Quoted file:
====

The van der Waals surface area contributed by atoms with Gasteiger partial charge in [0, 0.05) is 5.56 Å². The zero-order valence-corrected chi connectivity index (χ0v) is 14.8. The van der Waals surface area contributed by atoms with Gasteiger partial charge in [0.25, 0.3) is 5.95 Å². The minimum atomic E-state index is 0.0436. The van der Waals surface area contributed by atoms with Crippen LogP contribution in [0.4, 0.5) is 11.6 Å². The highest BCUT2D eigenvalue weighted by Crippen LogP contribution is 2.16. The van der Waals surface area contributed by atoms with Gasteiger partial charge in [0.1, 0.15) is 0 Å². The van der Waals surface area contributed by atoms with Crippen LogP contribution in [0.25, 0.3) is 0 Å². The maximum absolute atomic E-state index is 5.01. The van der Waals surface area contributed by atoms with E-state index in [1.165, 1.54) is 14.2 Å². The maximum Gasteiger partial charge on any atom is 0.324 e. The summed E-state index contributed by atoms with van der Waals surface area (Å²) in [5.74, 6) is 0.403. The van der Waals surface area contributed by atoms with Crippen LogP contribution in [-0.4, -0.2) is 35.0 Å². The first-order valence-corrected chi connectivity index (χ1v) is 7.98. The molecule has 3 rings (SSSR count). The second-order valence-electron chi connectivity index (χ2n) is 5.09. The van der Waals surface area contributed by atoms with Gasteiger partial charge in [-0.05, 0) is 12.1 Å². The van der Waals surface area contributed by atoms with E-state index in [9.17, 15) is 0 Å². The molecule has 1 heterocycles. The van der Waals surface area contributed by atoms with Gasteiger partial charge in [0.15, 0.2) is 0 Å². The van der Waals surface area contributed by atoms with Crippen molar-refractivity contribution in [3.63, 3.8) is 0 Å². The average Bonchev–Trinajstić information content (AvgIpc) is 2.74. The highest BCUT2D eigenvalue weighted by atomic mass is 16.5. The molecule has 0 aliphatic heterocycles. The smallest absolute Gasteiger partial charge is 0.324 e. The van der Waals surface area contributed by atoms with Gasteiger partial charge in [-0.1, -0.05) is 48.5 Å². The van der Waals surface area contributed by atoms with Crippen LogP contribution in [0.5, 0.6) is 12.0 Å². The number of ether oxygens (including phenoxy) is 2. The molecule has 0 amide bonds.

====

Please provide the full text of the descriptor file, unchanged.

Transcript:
The van der Waals surface area contributed by atoms with Gasteiger partial charge in [0, 0.05) is 5.56 Å². The zero-order valence-corrected chi connectivity index (χ0v) is 14.8. The van der Waals surface area contributed by atoms with Gasteiger partial charge in [0.25, 0.3) is 5.95 Å². The minimum atomic E-state index is 0.0436. The van der Waals surface area contributed by atoms with Crippen LogP contribution in [0.4, 0.5) is 11.6 Å². The highest BCUT2D eigenvalue weighted by Crippen LogP contribution is 2.16. The van der Waals surface area contributed by atoms with Gasteiger partial charge in [0.1, 0.15) is 0 Å². The van der Waals surface area contributed by atoms with Crippen LogP contribution in [0.25, 0.3) is 0 Å². The maximum absolute atomic E-state index is 5.01. The van der Waals surface area contributed by atoms with E-state index in [1.165, 1.54) is 14.2 Å². The maximum Gasteiger partial charge on any atom is 0.324 e. The summed E-state index contributed by atoms with van der Waals surface area (Å²) in [5.74, 6) is 0.403. The van der Waals surface area contributed by atoms with Crippen LogP contribution in [-0.4, -0.2) is 35.0 Å². The first-order valence-corrected chi connectivity index (χ1v) is 7.98. The molecule has 3 rings (SSSR count). The second-order valence-electron chi connectivity index (χ2n) is 5.09. The van der Waals surface area contributed by atoms with Gasteiger partial charge in [-0.05, 0) is 12.1 Å². The van der Waals surface area contributed by atoms with E-state index in [9.17, 15) is 0 Å². The molecule has 1 heterocycles. The van der Waals surface area contributed by atoms with Gasteiger partial charge in [0.15, 0.2) is 0 Å². The van der Waals surface area contributed by atoms with Crippen molar-refractivity contribution in [3.63, 3.8) is 0 Å². The average Bonchev–Trinajstić information content (AvgIpc) is 2.74. The highest BCUT2D eigenvalue weighted by atomic mass is 16.5. The molecule has 0 aliphatic heterocycles. The smallest absolute Gasteiger partial charge is 0.324 e. The van der Waals surface area contributed by atoms with Gasteiger partial charge in [-0.1, -0.05) is 48.5 Å². The van der Waals surface area contributed by atoms with Crippen LogP contribution in [0.5, 0.6) is 12.0 Å². The number of ether oxygens (including phenoxy) is 2. The molecule has 0 amide bonds.